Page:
‘‘As people have a little extra money . . . it opens up their minds to spending a little more on a product like ours,’’ he said. 

I'm so happy ended on a po$itive note!


Let's see what else I can tune in:

"Regardless of what happens to the RadioShack corporation, Ira Brezinsky, who owns RadioShack franchises in Greenfield and Brattleboro, Vt..... Any economist will tell you that the last recession officially ended more than 5 ½ years ago. The basic laws of supply and demand have taken nearly that long to do much for the people on the lowest rungs of the jobs ladder. True, the pace of month-by-month job creation has been picking America up for a while now, and US unemployment has fallen to 5.7 percent. But the news that has caught my eye in recent weeks is about companies that are increasing the hourly wages of their lowest-paid employees. Wal-Mart Stores Inc. did just that two weeks ago." 


"More than 700 youths from across Massachusetts rallied at Old South Church and marched to the State House on Thursday to demand jobs and job funding for teens. The teens and youth advocates have said that the higher minimum wage and proposed state budget cuts will lead to the elimination of more than 1,000 jobs for young people this summer. The US unemployment rate for people between the ages of 16 and 19 was 18.8 percent in January, more than three times the overall US unemployment rate of 5.7 percent."

Don't worry, kids. Help is on the way:

"Lawmakers push for more job training, work for welfare recipients" by David Scharfenberg, Globe Staff  February 17, 2015

Senate President Stanley C. Rosenberg told reporters Tuesday that lawmakers will press to get more of the state’s welfare recipients into job training and work.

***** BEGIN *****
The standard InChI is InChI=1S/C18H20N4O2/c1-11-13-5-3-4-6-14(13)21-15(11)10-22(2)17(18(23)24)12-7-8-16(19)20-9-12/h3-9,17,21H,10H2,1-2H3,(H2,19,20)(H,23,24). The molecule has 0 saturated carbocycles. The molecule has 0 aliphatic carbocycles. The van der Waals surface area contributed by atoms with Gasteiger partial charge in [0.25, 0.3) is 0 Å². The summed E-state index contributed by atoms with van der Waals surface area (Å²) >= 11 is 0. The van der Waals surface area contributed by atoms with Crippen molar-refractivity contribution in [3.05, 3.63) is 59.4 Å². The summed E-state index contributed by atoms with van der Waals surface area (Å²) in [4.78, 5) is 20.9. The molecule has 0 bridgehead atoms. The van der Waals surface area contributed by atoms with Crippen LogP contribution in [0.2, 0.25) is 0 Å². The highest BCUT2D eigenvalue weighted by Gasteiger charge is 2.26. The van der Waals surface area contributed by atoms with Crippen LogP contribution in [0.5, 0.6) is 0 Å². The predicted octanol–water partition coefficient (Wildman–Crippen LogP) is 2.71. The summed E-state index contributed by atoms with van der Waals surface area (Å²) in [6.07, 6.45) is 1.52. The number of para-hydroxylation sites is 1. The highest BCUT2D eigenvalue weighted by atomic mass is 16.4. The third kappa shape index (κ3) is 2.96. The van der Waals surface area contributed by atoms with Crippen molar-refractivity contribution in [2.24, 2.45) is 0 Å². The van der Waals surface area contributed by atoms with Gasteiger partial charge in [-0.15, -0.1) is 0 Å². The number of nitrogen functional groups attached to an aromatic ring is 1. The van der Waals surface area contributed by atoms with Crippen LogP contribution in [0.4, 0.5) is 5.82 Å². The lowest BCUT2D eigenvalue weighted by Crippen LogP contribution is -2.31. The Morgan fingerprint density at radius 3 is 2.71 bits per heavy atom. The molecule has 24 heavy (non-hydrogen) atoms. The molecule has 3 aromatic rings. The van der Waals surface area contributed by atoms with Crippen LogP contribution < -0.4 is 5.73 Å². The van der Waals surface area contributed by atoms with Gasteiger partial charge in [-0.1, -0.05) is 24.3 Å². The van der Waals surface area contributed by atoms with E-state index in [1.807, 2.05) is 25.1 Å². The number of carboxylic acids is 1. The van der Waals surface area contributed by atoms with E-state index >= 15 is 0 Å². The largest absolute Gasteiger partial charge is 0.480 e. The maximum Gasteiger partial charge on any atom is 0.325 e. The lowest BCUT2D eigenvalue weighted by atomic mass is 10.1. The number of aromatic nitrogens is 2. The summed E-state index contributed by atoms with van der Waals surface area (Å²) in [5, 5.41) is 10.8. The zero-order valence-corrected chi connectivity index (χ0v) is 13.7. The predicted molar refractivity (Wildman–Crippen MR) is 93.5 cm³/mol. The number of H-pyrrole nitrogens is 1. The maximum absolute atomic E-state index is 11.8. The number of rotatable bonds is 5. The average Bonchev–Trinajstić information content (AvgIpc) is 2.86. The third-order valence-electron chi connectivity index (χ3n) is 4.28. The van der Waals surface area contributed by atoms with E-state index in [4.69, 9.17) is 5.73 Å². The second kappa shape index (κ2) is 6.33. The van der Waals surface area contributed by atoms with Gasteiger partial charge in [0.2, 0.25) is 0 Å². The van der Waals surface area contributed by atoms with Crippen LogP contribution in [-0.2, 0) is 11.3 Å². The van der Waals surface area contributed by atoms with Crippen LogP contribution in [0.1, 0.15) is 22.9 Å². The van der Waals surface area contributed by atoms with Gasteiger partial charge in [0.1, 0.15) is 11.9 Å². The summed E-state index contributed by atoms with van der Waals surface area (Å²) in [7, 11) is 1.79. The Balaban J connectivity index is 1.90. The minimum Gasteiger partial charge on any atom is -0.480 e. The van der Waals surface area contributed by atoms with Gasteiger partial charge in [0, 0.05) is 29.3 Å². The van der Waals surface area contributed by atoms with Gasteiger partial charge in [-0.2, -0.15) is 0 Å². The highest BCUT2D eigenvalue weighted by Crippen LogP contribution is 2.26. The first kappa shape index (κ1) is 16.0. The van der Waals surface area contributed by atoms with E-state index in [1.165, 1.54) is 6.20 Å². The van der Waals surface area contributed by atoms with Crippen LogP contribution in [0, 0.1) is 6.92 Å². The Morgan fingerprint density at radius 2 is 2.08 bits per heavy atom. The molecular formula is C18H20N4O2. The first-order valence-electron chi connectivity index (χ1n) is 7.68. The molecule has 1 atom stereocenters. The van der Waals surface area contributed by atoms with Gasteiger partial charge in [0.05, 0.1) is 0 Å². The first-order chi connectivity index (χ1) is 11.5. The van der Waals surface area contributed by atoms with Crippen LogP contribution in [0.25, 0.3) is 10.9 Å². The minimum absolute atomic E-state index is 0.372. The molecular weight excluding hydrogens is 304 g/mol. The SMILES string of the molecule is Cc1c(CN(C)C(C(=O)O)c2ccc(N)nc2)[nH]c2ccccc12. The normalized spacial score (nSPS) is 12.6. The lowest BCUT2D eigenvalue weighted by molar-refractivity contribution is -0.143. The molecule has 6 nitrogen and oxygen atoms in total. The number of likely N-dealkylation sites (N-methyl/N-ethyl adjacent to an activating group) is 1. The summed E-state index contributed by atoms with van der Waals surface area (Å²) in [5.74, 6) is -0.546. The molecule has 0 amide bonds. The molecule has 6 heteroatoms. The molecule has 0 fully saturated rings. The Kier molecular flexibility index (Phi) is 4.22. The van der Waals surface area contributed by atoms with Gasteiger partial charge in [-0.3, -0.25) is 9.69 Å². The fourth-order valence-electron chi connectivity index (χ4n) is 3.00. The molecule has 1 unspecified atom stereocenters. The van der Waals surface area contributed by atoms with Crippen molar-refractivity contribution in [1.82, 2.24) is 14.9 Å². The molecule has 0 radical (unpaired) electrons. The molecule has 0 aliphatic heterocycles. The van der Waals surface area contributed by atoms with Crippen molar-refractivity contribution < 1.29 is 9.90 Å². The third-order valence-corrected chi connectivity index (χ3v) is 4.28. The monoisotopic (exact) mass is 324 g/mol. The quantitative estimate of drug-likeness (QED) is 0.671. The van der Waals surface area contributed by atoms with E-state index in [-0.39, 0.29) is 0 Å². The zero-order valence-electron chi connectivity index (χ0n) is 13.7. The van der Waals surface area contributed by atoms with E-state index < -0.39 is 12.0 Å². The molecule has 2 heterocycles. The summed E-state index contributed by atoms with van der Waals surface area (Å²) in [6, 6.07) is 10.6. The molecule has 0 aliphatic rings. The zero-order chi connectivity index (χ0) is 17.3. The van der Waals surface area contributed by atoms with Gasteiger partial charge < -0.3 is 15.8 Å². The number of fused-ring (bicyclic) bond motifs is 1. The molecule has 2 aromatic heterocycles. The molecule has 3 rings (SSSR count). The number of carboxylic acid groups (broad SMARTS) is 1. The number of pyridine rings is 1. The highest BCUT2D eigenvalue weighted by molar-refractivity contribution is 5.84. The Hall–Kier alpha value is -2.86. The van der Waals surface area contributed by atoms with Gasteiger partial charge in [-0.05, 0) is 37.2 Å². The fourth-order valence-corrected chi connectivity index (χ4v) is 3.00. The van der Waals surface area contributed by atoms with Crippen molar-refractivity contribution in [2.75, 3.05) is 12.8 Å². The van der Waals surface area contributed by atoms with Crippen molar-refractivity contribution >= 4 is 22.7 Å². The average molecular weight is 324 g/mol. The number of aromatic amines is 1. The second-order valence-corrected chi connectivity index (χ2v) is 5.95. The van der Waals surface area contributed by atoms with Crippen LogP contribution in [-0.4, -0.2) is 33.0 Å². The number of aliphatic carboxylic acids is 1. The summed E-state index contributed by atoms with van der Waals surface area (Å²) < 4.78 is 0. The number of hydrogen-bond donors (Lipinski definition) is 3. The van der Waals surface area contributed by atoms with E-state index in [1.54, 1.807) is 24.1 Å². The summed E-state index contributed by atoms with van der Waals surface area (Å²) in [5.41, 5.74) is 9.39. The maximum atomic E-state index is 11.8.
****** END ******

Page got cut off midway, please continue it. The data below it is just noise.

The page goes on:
Rosenberg did not lay out a specific plan but suggested the state might shift more money from a federal- and state-funded welfare program, Temporary Assistance for Needy Families, into job training.

The Amherst Democrat also voiced support for a “pay-for-performance” approach that would compensate nonprofit job-assistance programs only if they can demonstrate success.

I love the compa$$ion as they defend millions to Hollywood.

And Rosenberg said the state will look for the wisest way to spend casino revenue that is earmarked for education, revenue that could be used to pay for job training at community colleges.

The push comes a month after the conservative Pioneer Institute issued a report finding Massachusetts had the lowest rate in the nation of welfare recipients holding jobs in fiscal 2011, the last year for which federal data is available.

Just 7.3 percent of recipients eligible to work had a job that year. This “workfare” rate was roughly one-fourth of the national average of almost 30 percent.

The figure marked a steep decline for a state that helped inaugurate the “welfare-to-work” approach with landmark legislation signed by Governor William Weld in 1995. President Clinton signed federal legislation built on similar principles a year later.

“It was not long ago that Massachusetts was the pioneering state on workfare,” said Rosenberg. “Massachusetts in recent years has fallen significantly behind most other states, and is one of the worst performers now in the country.”

Rosenberg has put Senator Marc Pacheco, a Taunton Democrat, in charge of the effort to improve the state’s workfare effort.

Pacheco said the first task will be collecting basic data on unemployment, high school degrees, and associate’s degrees. Then, lawmakers will be looking at efforts in other states and countries to get welfare recipients and other unemployed people working.

For what jobs?

Welfare rules require recipients to work 20 to 30 hours a week or perform community service to receive benefits, which average about $449 a month. There are exceptions for people who are physically unable to work, mothers of young children, and others.

They dole it out to corporations and well-connected interests without such requirements, and don't tell me job creation when many take the money and run.

Gregory Sullivan, research director at the Boston-based Pioneer Institute, told the Globe last month that Massachusetts was able to sidestep workfare requirements during the period he studied because the federal government provides relief for states that shrink their overall welfare rolls.



Hispanics gaining jobs faster than other groups
Bill aims to close the gender wage gap
Gender quotas not the answer

What's with the division? 

Who’s poor? Depends how you measure it

Yeah, everything is relative.

The lessons of the modest, frugal rich folks among us
Stay free on Airbnb at Warren Buffett’s boyhood home

It's a golden $tay.